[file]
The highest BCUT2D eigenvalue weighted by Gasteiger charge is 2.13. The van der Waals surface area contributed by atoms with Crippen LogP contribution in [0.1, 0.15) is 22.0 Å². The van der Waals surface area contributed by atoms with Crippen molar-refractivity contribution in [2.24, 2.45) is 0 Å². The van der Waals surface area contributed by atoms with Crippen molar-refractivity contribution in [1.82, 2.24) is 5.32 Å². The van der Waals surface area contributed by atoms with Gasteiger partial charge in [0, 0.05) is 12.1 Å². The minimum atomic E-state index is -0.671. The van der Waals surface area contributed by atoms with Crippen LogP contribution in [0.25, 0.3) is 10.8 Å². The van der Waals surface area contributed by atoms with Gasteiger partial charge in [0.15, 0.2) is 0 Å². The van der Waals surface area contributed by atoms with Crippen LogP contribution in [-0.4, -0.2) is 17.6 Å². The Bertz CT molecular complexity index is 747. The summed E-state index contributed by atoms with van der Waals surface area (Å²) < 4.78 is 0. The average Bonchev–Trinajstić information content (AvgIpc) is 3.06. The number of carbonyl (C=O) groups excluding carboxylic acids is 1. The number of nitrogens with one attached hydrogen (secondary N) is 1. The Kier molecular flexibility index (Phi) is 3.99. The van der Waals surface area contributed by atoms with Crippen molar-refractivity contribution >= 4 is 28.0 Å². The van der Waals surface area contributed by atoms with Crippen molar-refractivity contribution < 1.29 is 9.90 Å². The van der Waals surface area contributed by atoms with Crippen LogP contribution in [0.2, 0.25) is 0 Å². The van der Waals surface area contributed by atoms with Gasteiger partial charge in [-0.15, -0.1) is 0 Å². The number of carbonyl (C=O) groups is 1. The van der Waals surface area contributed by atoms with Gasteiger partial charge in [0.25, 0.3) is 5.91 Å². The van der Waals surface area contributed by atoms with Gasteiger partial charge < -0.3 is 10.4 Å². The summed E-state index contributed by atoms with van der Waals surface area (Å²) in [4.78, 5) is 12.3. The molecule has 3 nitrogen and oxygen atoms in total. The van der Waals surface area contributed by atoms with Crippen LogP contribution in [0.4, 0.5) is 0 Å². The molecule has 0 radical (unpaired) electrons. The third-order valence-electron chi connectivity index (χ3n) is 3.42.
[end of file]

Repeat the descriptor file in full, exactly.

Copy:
The highest BCUT2D eigenvalue weighted by Gasteiger charge is 2.13. The van der Waals surface area contributed by atoms with Crippen LogP contribution in [0.1, 0.15) is 22.0 Å². The van der Waals surface area contributed by atoms with Crippen molar-refractivity contribution in [2.24, 2.45) is 0 Å². The van der Waals surface area contributed by atoms with Crippen molar-refractivity contribution in [1.82, 2.24) is 5.32 Å². The van der Waals surface area contributed by atoms with Gasteiger partial charge in [0, 0.05) is 12.1 Å². The minimum atomic E-state index is -0.671. The van der Waals surface area contributed by atoms with Crippen LogP contribution in [0.25, 0.3) is 10.8 Å². The van der Waals surface area contributed by atoms with Gasteiger partial charge in [0.15, 0.2) is 0 Å². The van der Waals surface area contributed by atoms with Crippen LogP contribution in [-0.4, -0.2) is 17.6 Å². The Bertz CT molecular complexity index is 747. The summed E-state index contributed by atoms with van der Waals surface area (Å²) < 4.78 is 0. The average Bonchev–Trinajstić information content (AvgIpc) is 3.06. The number of carbonyl (C=O) groups excluding carboxylic acids is 1. The number of nitrogens with one attached hydrogen (secondary N) is 1. The Kier molecular flexibility index (Phi) is 3.99. The van der Waals surface area contributed by atoms with Crippen molar-refractivity contribution >= 4 is 28.0 Å². The van der Waals surface area contributed by atoms with Crippen molar-refractivity contribution < 1.29 is 9.90 Å². The van der Waals surface area contributed by atoms with Crippen LogP contribution in [0.2, 0.25) is 0 Å². The van der Waals surface area contributed by atoms with Gasteiger partial charge in [-0.15, -0.1) is 0 Å². The number of carbonyl (C=O) groups is 1. The van der Waals surface area contributed by atoms with Gasteiger partial charge in [0.25, 0.3) is 5.91 Å². The van der Waals surface area contributed by atoms with Gasteiger partial charge < -0.3 is 10.4 Å². The summed E-state index contributed by atoms with van der Waals surface area (Å²) in [4.78, 5) is 12.3. The molecule has 3 nitrogen and oxygen atoms in total. The van der Waals surface area contributed by atoms with Crippen LogP contribution in [0.4, 0.5) is 0 Å². The molecule has 0 radical (unpaired) electrons. The third-order valence-electron chi connectivity index (χ3n) is 3.42.